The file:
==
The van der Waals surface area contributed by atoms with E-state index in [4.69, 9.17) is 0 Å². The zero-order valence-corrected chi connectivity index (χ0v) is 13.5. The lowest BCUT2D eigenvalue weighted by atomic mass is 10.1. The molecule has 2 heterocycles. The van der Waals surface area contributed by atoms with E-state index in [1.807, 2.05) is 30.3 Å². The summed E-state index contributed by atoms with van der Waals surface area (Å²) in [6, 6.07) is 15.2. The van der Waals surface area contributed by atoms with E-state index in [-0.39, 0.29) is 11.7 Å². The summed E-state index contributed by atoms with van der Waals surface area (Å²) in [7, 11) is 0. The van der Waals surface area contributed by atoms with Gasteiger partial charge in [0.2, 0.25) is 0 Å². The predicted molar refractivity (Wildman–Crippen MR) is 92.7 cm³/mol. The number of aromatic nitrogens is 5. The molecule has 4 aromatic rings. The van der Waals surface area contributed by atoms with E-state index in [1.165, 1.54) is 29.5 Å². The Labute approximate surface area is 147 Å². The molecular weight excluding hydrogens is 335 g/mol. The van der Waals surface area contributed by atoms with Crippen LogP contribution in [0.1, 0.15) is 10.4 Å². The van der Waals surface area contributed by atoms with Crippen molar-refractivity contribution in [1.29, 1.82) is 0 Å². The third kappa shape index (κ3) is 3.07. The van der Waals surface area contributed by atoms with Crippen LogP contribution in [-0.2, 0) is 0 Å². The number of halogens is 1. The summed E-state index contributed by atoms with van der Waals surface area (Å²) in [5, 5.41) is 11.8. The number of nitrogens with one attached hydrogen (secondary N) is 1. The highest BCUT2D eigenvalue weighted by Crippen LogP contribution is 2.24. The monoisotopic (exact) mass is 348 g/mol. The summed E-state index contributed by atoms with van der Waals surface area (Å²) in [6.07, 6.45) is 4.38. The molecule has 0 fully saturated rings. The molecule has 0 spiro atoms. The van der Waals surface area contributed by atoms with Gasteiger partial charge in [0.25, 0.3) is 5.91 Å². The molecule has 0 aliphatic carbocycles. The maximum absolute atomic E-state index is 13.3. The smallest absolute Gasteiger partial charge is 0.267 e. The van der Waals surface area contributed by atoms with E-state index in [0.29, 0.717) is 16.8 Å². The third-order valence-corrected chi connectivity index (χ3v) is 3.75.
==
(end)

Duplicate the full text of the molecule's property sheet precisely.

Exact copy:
The van der Waals surface area contributed by atoms with E-state index in [4.69, 9.17) is 0 Å². The zero-order valence-corrected chi connectivity index (χ0v) is 13.5. The lowest BCUT2D eigenvalue weighted by atomic mass is 10.1. The molecule has 2 heterocycles. The van der Waals surface area contributed by atoms with E-state index in [1.807, 2.05) is 30.3 Å². The summed E-state index contributed by atoms with van der Waals surface area (Å²) in [6, 6.07) is 15.2. The van der Waals surface area contributed by atoms with E-state index in [-0.39, 0.29) is 11.7 Å². The summed E-state index contributed by atoms with van der Waals surface area (Å²) in [7, 11) is 0. The van der Waals surface area contributed by atoms with Gasteiger partial charge in [0.2, 0.25) is 0 Å². The predicted molar refractivity (Wildman–Crippen MR) is 92.7 cm³/mol. The number of aromatic nitrogens is 5. The molecule has 4 aromatic rings. The van der Waals surface area contributed by atoms with E-state index in [1.165, 1.54) is 29.5 Å². The Labute approximate surface area is 147 Å². The molecular weight excluding hydrogens is 335 g/mol. The van der Waals surface area contributed by atoms with Crippen LogP contribution in [0.1, 0.15) is 10.4 Å². The van der Waals surface area contributed by atoms with Crippen molar-refractivity contribution in [1.29, 1.82) is 0 Å². The third kappa shape index (κ3) is 3.07. The van der Waals surface area contributed by atoms with Crippen LogP contribution in [-0.2, 0) is 0 Å². The number of halogens is 1. The summed E-state index contributed by atoms with van der Waals surface area (Å²) in [5, 5.41) is 11.8. The number of nitrogens with one attached hydrogen (secondary N) is 1. The highest BCUT2D eigenvalue weighted by Crippen LogP contribution is 2.24. The monoisotopic (exact) mass is 348 g/mol. The summed E-state index contributed by atoms with van der Waals surface area (Å²) in [6.07, 6.45) is 4.38. The molecule has 0 fully saturated rings. The molecule has 0 spiro atoms. The van der Waals surface area contributed by atoms with Gasteiger partial charge in [0.25, 0.3) is 5.91 Å². The molecule has 0 aliphatic carbocycles. The maximum absolute atomic E-state index is 13.3. The smallest absolute Gasteiger partial charge is 0.267 e. The van der Waals surface area contributed by atoms with E-state index in [0.29, 0.717) is 16.8 Å². The third-order valence-corrected chi connectivity index (χ3v) is 3.75.